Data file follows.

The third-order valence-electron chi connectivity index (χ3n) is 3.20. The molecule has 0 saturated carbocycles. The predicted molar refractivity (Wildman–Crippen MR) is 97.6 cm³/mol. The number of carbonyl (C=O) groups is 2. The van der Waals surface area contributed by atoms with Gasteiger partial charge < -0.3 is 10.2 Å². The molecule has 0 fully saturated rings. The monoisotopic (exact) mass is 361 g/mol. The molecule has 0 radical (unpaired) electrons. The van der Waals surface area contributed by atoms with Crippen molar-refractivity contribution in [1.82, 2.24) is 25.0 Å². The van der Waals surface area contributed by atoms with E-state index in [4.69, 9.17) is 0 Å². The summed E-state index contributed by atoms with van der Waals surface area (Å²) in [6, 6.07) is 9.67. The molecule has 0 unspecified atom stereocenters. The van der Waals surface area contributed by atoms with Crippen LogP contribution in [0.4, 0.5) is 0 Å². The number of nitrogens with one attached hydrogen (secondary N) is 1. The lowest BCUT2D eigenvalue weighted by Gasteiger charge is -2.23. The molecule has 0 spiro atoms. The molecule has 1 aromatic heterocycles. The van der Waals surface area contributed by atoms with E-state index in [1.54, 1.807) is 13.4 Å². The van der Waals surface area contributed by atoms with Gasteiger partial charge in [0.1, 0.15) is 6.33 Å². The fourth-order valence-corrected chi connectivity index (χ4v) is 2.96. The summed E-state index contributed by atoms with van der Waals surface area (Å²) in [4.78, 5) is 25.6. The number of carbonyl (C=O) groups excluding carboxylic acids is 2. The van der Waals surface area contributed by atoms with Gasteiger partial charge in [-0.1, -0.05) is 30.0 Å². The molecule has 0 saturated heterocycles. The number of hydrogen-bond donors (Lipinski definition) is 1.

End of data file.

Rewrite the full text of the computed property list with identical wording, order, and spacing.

The third-order valence-electron chi connectivity index (χ3n) is 3.20. The molecule has 0 saturated carbocycles. The predicted molar refractivity (Wildman–Crippen MR) is 97.6 cm³/mol. The number of carbonyl (C=O) groups is 2. The van der Waals surface area contributed by atoms with Gasteiger partial charge < -0.3 is 10.2 Å². The molecule has 0 fully saturated rings. The monoisotopic (exact) mass is 361 g/mol. The molecule has 0 radical (unpaired) electrons. The van der Waals surface area contributed by atoms with Crippen molar-refractivity contribution in [1.82, 2.24) is 25.0 Å². The van der Waals surface area contributed by atoms with E-state index in [4.69, 9.17) is 0 Å². The summed E-state index contributed by atoms with van der Waals surface area (Å²) in [6, 6.07) is 9.67. The molecule has 0 unspecified atom stereocenters. The van der Waals surface area contributed by atoms with Crippen LogP contribution in [0.4, 0.5) is 0 Å². The number of nitrogens with one attached hydrogen (secondary N) is 1. The lowest BCUT2D eigenvalue weighted by Gasteiger charge is -2.23. The molecule has 0 spiro atoms. The molecule has 1 aromatic heterocycles. The van der Waals surface area contributed by atoms with E-state index in [1.54, 1.807) is 13.4 Å². The van der Waals surface area contributed by atoms with Gasteiger partial charge in [0.1, 0.15) is 6.33 Å². The fourth-order valence-corrected chi connectivity index (χ4v) is 2.96. The summed E-state index contributed by atoms with van der Waals surface area (Å²) in [4.78, 5) is 25.6. The number of carbonyl (C=O) groups excluding carboxylic acids is 2. The van der Waals surface area contributed by atoms with Gasteiger partial charge in [-0.1, -0.05) is 30.0 Å². The molecule has 0 saturated heterocycles. The number of hydrogen-bond donors (Lipinski definition) is 1.